This post has been updated by Kubernetes vs Amazon ECS.
Developers looking to containerize their traditional virtualized applications into micro-services face a conundrum of choice today. The contenders are Kubernetes, Docker Swarm, Mesos, Amazon ECS and few others. All touting same or similar benefits, all vying for the top spot of being the most powerful container orchestration platform.
In a series of posts, we try to demystify these alternatives and provide necessary data points you need to consider before you make a selection.
In a previous blog we discussed why you need a container orchestration tool and followed that up with blogs comparing Kubernetes vs Mesos and Kubernetes vs Docker Swarm. Continuing the series, in this blog post we’ll give an overview of and compare Kubernetes vs ECS (Amazon EC2 Container Service).
Overview of Kubernetes
We provided an overview of Kubernetes in a previous blog post comparing Kubernetes with Mesos. For the sake of completeness, we’ll cover it again here.
Kubernetes is an open-source system for automating deployment, scaling, and management of containerized applications. Kubernetes was built by Google based on their experience running containers in production over the last decade. See below for a Kubernetes architecture diagram.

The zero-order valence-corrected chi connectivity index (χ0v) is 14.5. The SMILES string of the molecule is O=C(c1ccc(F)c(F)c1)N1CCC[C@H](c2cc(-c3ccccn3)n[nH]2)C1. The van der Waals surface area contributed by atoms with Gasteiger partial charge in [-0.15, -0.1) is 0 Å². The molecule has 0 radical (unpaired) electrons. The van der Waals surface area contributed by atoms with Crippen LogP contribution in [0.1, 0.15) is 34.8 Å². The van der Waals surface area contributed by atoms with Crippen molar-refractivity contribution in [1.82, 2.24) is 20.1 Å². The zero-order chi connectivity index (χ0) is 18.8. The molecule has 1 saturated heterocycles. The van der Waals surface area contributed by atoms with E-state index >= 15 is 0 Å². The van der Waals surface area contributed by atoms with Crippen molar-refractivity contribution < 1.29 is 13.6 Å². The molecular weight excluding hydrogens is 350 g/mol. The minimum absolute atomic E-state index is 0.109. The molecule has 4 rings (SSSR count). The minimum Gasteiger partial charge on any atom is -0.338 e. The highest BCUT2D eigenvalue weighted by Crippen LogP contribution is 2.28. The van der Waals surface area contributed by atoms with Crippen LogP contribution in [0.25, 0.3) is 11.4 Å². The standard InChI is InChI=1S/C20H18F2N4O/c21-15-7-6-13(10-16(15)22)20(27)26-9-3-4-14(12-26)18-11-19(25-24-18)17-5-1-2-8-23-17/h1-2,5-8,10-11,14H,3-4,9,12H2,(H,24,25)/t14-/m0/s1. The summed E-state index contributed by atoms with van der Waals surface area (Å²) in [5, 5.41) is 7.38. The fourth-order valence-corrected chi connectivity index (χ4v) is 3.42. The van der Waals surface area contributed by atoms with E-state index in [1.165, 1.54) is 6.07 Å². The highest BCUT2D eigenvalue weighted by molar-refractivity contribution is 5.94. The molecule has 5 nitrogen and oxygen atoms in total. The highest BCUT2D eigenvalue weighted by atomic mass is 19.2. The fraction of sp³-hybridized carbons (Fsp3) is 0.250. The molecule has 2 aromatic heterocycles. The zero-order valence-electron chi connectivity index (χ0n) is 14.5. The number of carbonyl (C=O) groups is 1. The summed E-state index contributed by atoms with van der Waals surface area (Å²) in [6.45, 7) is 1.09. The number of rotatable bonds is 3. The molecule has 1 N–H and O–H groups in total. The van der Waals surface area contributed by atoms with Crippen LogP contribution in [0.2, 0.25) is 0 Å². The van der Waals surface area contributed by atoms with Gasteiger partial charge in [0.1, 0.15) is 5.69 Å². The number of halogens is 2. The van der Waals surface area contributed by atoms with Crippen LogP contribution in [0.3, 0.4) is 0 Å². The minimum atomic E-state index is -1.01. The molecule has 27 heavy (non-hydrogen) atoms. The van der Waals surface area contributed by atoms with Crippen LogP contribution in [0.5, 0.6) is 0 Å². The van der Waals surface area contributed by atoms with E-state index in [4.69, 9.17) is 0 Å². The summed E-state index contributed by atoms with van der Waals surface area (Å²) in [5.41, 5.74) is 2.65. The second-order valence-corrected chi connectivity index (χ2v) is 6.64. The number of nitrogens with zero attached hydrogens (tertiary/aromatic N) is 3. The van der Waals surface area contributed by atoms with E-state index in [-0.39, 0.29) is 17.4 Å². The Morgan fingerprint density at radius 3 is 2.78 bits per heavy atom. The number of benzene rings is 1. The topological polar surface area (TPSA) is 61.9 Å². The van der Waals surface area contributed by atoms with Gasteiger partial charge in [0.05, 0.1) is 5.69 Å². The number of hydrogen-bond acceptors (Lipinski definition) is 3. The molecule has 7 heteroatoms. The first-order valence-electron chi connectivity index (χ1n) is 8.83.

The major components in a Kubernetes cluster are:
- Pods – Kubernetes deploys and schedules containers in groups called pods. A pod will typically include 1 to 5 containers that collaborate to provide a service.
- Flat Networking Space – The default network model in Kubernetes is flat and permits all pods to talk to each other. Containers in the same pod share an IP and can communicate using ports on the localhost address.
- Labels – Labels are key-value pairs attached to objects and can be used to search and update multiple objects as a single set.